Labour facing prospect of three-way split over Trident vote

House Of Commons

Labour is facing a likely three-way internal split as the Commons holds a marathon debate on renewing Trident – a decision already made but reintroduced by the government to highlight opposition divisions.

Labour officially remains in favour of replacing the four submarines to give the UK a continuous nuclear weapons presence at sea, although this is subject to a long-running internal party review.

Jeremy Corbyn, the Labour leader, opposes nuclear weapons and has said he will vote against renewal. The party’s shadow defence and foreign secretaries, however, have urged its MPs to abstain in the vote while Owen Smith, a contender for the leadership alongside rival Angela Eagle, said on Sunday he supported renewing the nuclear deterrent.

The divisions have resurfaced before the planned seven-hour debate on a government motion that is in favour of replacing Trident at an estimated cost of about £41bn, with £10bn extra as contingency.

Theresa May, the prime minister, is to open the debate by arguing that renewal is vital given the unknown nature of threats facing Britain in the coming decades. “It is impossible to say for certain that no extreme threats will emerge in the next 30 or 40 years to threaten our security and way of life,” she will say. “And it would be a gross irresponsibility to lose the ability to meet such threats by discarding the ultimate insurance against those risks in the future.”

In a joint article for the Guardian, Clive Lewis, the shadow defence secretary, and Emily Thornberry, the shadow foreign secretary, said parliament could use one of the last days before this week’s summer recess to discuss the Nice attacks or the attempted coup in Turkey. Labour MPs, they said, “should treat this government and this vote with the contempt they deserve”, and abstain.

The vote was “shameful” and “a political game”, they argued. “There is nothing new in this debate – a vote in principle was agreed in 2007 – and nothing whatsoever will happen as a result. It is being held simply to sow further divisions inside the Labour party. The Tories know that those with strongly-held principles on either side of this debate will vote with their consciences, and the media will turn that into a fresh Labour crisis.

“We will be abstaining from this ludicrous exercise, and getting on with the real job instead.”

However, it appeared that Corbyn would not take their advice in what is expected to be a free vote for Labour MPs. In an interview with the Guardian, Corbyn said replacing Trident with a new four-submarine system “is not taking steps towards disarmament, and I think we should”.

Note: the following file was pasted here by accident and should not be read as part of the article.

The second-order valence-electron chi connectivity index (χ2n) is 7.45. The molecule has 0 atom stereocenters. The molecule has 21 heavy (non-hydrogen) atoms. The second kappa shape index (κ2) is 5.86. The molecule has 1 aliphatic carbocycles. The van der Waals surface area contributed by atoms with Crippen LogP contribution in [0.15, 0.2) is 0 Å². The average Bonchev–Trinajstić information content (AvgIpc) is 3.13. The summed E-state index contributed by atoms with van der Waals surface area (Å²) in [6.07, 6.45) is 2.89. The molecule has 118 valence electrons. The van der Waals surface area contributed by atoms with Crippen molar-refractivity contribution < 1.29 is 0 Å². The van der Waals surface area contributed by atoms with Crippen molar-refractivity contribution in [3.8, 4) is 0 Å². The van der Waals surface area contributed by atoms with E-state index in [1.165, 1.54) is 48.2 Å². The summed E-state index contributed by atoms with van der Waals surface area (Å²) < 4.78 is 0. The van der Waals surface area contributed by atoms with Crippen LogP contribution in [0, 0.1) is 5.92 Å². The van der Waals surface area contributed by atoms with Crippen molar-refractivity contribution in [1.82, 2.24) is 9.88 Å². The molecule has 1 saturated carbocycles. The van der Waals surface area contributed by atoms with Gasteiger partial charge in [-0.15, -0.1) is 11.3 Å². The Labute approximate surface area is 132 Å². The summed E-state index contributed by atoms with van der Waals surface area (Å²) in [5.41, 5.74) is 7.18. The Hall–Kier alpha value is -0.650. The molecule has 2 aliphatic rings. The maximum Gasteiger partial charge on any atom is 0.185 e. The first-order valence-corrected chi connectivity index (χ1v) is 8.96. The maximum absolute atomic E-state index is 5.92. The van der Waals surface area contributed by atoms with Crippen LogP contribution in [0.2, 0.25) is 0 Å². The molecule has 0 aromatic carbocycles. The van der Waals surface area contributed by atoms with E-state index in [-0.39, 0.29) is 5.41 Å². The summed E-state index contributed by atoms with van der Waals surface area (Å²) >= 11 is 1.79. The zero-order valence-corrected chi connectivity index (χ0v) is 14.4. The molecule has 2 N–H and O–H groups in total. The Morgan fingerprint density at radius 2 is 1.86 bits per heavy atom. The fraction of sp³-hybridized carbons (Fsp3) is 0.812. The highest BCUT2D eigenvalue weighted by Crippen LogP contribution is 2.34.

He said: “The last Labour government did reduce the number of warheads, as did the US and Russia. Surely this is now the opportunity to recognise: ‘Should we really be spending all this money on replacing Trident?’ Insecurity in the world is not necessarily state insecurity – insecurity is actually random acts of terror coming from dysfunctional states which are a product of the wars we have been suffering for the past 20 years.”

Asked about the MPs who say Labour’s policy on Trident should be to support renewal as confirmed at a party conference last year, Corbyn accepted this was the case but given his own leadership mandate, there was “a debate to be had there”.

Speaking on BBC1’s The Andrew Marr Show, Smith said that while he had once been a member of CND he now argued for more general disarmament. “I’m a multilateralist and I believe that the world has actually got more volatile and more insecure over the last few years,” he said. Smith said he had changed his mind 15 years earlier, and now believed the UK’s nuclear capability should be kept “until we can use it as a bargaining chip to get everybody to get rid of their nuclear weapons”.

Asked whether he would order a nuclear strike as prime minister, which Corbyn said he would not, Smith replied: “You’ve got to be prepared to say yes to that. It was a mistake of Jeremy to say that [he would not]. I understand, it’s a terrible thought for anybody.

“I think the world has got more volatile – we’ve got to stick with what we’ve got and renew it, if that’s the advice of the security services. And it’s awful that we’ve got to do that, but I’m afraid it’s true.”

Powered by article was written by Peter Walker and Heather Stewart, for on Monday 18th July 2016 00.01 Europe/ © Guardian News and Media Limited 2010